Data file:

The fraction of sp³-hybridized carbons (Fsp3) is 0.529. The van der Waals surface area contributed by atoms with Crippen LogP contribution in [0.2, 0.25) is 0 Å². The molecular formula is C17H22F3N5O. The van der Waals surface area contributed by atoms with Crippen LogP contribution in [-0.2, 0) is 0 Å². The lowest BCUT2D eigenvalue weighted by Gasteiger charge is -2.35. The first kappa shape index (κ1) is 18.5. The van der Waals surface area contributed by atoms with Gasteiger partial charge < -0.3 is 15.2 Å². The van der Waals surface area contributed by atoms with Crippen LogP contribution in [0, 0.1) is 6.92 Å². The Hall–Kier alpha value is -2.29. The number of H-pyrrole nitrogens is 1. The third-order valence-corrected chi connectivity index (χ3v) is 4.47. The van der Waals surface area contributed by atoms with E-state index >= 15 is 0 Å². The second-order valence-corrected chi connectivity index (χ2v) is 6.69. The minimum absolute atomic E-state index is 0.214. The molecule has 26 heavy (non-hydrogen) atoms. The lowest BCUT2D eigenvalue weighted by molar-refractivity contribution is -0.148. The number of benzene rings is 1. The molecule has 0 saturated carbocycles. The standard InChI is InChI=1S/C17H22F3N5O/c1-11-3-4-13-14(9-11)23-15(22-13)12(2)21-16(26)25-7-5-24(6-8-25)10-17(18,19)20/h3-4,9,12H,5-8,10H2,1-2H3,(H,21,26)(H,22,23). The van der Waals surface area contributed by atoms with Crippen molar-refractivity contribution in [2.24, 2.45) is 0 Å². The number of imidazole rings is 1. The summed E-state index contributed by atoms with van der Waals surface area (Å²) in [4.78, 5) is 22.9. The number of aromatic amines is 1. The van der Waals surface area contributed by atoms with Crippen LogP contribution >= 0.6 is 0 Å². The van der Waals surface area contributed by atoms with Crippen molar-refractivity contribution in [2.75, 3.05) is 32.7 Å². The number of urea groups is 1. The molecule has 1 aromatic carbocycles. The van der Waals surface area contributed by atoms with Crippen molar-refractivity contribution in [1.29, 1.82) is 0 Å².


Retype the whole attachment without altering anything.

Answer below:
The fraction of sp³-hybridized carbons (Fsp3) is 0.529. The van der Waals surface area contributed by atoms with Crippen LogP contribution in [0.2, 0.25) is 0 Å². The molecular formula is C17H22F3N5O. The van der Waals surface area contributed by atoms with Crippen LogP contribution in [-0.2, 0) is 0 Å². The lowest BCUT2D eigenvalue weighted by Gasteiger charge is -2.35. The first kappa shape index (κ1) is 18.5. The van der Waals surface area contributed by atoms with Gasteiger partial charge < -0.3 is 15.2 Å². The van der Waals surface area contributed by atoms with Crippen LogP contribution in [0, 0.1) is 6.92 Å². The Hall–Kier alpha value is -2.29. The number of H-pyrrole nitrogens is 1. The third-order valence-corrected chi connectivity index (χ3v) is 4.47. The van der Waals surface area contributed by atoms with E-state index >= 15 is 0 Å². The second-order valence-corrected chi connectivity index (χ2v) is 6.69. The minimum absolute atomic E-state index is 0.214. The molecule has 26 heavy (non-hydrogen) atoms. The lowest BCUT2D eigenvalue weighted by molar-refractivity contribution is -0.148. The number of benzene rings is 1. The molecule has 0 saturated carbocycles. The standard InChI is InChI=1S/C17H22F3N5O/c1-11-3-4-13-14(9-11)23-15(22-13)12(2)21-16(26)25-7-5-24(6-8-25)10-17(18,19)20/h3-4,9,12H,5-8,10H2,1-2H3,(H,21,26)(H,22,23). The van der Waals surface area contributed by atoms with Crippen molar-refractivity contribution in [2.24, 2.45) is 0 Å². The number of imidazole rings is 1. The summed E-state index contributed by atoms with van der Waals surface area (Å²) in [4.78, 5) is 22.9. The number of aromatic amines is 1. The van der Waals surface area contributed by atoms with Crippen LogP contribution >= 0.6 is 0 Å². The van der Waals surface area contributed by atoms with Crippen molar-refractivity contribution in [2.75, 3.05) is 32.7 Å². The number of urea groups is 1. The molecule has 1 aromatic carbocycles. The van der Waals surface area contributed by atoms with Crippen molar-refractivity contribution in [1.29, 1.82) is 0 Å².